This leaves untreated the crucial question of democracy in the Party and the ultimate division of the Party on this issue leading to the tragedy of Tiananmen Square in June of 1989 when, according to what Gittings calls the most reliable estimates, around a thousand protesters were killed and many more injured and brutally treated thereafter. Gittings makes it clear that the divisions in the Party were real and witnesses the presence of Zhao Ziyang among the students and workers in the Square and his replacement as Premier by Li Peng; the hesitancy, moreover, of the army at first to move, and the several days before the decision was reached to suppress the protests. The old guard of the Party saw a student victory as foreshadowing the end of the Party’s rule, and was prepared to sacrifice many hundreds of lives to save their dominant position, but this was not the position of a possible majority of the Party members who supported Zhao Ziyang. Many references are made by Gittings to the strength of not only worker and student opposition but that of journalists and intellectuals, and particularly to the role of Professor Su Shaozhi, the path-breaking intellectual who had been head of the Institute of Marx, Lenin and Mao Tse Tung Thought in Beijing. Su Shaozhi spoke out at the time of the occupation of the Square against bureaucratisation and sectarianism. The Bertrand Russell Peace Foundation had made contact with him in the 1980s, and seen to it that his book on Democratisation and Reform was published by the Spokesman Press in 1988. Professor Su believed that democratisation was necessary and possible in China, and suffered exile for his beliefs.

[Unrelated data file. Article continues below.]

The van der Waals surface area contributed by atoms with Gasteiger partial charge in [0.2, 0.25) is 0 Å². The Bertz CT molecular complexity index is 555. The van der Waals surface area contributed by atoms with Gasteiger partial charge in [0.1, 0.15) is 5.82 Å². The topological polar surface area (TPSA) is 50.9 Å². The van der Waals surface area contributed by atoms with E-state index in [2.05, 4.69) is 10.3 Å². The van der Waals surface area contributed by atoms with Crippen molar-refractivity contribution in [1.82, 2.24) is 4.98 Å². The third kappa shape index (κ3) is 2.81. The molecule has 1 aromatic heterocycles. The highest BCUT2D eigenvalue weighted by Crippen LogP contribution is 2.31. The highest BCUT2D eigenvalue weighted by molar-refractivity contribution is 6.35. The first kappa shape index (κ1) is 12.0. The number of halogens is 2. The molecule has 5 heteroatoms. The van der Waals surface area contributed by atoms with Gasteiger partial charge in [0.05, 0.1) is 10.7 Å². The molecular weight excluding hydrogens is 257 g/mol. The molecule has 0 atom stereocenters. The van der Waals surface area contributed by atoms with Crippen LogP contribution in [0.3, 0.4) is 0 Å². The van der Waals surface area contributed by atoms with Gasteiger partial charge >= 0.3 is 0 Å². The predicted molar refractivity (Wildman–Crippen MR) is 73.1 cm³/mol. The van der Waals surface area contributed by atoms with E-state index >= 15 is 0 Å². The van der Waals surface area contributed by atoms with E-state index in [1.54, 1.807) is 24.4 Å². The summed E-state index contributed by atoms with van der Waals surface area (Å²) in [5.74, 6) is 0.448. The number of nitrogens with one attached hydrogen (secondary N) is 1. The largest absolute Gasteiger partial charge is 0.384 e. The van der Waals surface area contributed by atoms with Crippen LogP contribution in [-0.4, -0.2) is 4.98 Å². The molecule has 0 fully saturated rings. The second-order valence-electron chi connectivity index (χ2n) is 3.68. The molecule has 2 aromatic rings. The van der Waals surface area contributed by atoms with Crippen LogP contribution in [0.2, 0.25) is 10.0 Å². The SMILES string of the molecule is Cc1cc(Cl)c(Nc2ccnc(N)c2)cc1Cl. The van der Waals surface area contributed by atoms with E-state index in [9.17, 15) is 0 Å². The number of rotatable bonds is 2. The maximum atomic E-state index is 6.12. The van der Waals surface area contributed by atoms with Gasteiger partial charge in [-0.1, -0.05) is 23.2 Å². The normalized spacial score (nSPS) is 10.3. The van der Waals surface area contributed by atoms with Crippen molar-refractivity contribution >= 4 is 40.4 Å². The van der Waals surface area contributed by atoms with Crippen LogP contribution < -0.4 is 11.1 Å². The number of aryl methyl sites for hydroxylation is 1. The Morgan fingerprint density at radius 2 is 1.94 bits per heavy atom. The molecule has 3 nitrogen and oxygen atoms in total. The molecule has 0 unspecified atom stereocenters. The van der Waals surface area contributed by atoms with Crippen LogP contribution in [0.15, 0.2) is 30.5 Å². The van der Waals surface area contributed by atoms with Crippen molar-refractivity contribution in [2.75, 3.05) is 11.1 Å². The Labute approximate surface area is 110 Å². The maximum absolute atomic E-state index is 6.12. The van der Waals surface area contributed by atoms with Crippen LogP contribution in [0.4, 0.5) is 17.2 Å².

Deng Xiaoping’s subsequent return to power, in Gitttings’ view, ‘demonstrates yet again how the Chinese system still required a great leader to make it function’. The gap that had opened up between the people and the Party was closed by accelerated economic growth, which was providing employment for the millions who were pouring into the cities from the countryside. Deng could then argue that ‘there was nothing inherently capitalistic about encouraging market forces, nothing wrong with allowing the rich to get richer, eventually (but not too soon) paying more taxes to help the poor’. ‘The “non-public ownership sector” had become “an important component part” of China’s socialist economy.’


The emergence of China as a major industrial power with massive international investment, and the domination of world markets for manufactures as a result of

China’s combination of advanced technology and cheap labour leaves, as Gittings clearly demonstrates, many problems unsolved apart from the lack of democracy. There is the widening gap between town and country and of living standards between rich and poor – millionaires at one extreme, slave labour at the other. There is a huge environmental problem of pollution, increasing dependence on imported oil, the threat of the Three Gorges dam to the surrounding countryside, and the rapid growth of the AIDS epidemic; and this is not to mention a possible collapse of the American market, to which so much of China’s production is directed. Gittings starts his Introduction by looking forward to the 2008 Olympics which are to be held in China, and which some doomsters believe will be an environmental disaster. Gittings, as always throughout this book, takes a moderate view, not over-optimistic but not alarmist.


Michael Barratt Brown


Independent News Collective


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 Russell House,